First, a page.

A vaccine for the novel coronavirus is still several months away, at least. But questions have lingered about whether such a vaccine, when it is developed, would offer long-term protection, like the MMR shot, or whether it would need to be administered regularly to guard against new strains, like the seasonal flu shot.
According to the Washington Post, scientists have discovered a property of the virus that suggests it will be the former.
"All viruses evolve over time, accumulating mutations as they replicate imperfectly inside a host’s cells in tremendous numbers and then spread through a population, with some of those mutations persisting through natural selection," wrote Joel Achenbach. "The new coronavirus has proofreading machinery, however, and that reduces the 'error rate' and the pace of mutation. The new coronavirus looks pretty much the same everywhere it has appeared, the scientists say, and there is no evidence that some strains are deadlier than others."
"Scientists now are studying more than 1,000 different samples of the virus, Peter Thielen, a molecular geneticist at the Johns Hopkins University Applied Physics Laboratory who has been studying the virus, told the Washington Post," wrote Achenbach. "There are only about four to 10 genetic differences between the strains that have infected people in the U.S. and the original virus that spread in Wuhan, he said."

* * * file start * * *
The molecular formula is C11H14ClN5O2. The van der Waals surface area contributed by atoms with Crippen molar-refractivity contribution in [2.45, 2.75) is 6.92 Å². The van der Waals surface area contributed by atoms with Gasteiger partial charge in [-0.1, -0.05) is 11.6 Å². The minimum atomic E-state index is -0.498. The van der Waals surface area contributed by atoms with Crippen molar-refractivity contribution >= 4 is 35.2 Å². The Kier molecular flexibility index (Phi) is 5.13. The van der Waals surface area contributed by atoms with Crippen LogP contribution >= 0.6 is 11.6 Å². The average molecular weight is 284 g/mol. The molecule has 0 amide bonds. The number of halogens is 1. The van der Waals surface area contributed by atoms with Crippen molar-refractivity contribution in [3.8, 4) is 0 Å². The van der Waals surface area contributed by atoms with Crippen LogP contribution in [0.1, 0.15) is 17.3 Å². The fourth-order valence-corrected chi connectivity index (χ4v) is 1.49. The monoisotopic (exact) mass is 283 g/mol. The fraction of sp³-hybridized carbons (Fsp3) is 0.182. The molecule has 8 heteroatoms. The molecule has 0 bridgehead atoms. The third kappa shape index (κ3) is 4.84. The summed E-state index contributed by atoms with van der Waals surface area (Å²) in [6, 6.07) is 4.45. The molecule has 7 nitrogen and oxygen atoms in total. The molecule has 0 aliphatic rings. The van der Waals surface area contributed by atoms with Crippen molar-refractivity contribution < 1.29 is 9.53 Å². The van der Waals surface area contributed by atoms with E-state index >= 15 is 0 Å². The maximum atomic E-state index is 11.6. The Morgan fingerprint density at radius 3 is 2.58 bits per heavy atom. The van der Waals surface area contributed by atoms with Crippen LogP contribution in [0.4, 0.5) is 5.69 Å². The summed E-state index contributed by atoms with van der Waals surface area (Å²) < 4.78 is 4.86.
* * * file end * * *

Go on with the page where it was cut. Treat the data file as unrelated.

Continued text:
A previous scientific report suggested that there may be two strains of coronavirus, and that both could infect a person simultaneously. But according to Achenbach, "that conjecture has not been embraced by the scientific community."
All of this suggests that coronavirus is less adaptable than the seasonal flu — and could potentially be protected against indefinitely with a single formulation of vaccine.
"Flu does have one trick up its sleeve that coronaviruses do not have — the flu virus genome is broken up into several segments, each of which codes for a gene," explained Texas A&M Texarkana virologist Benjamin Neuman. "When two flu viruses are in the same cell, they can swap some segments, potentially creating a new combination instantly — this is how the H1N1 'swine' flu originated."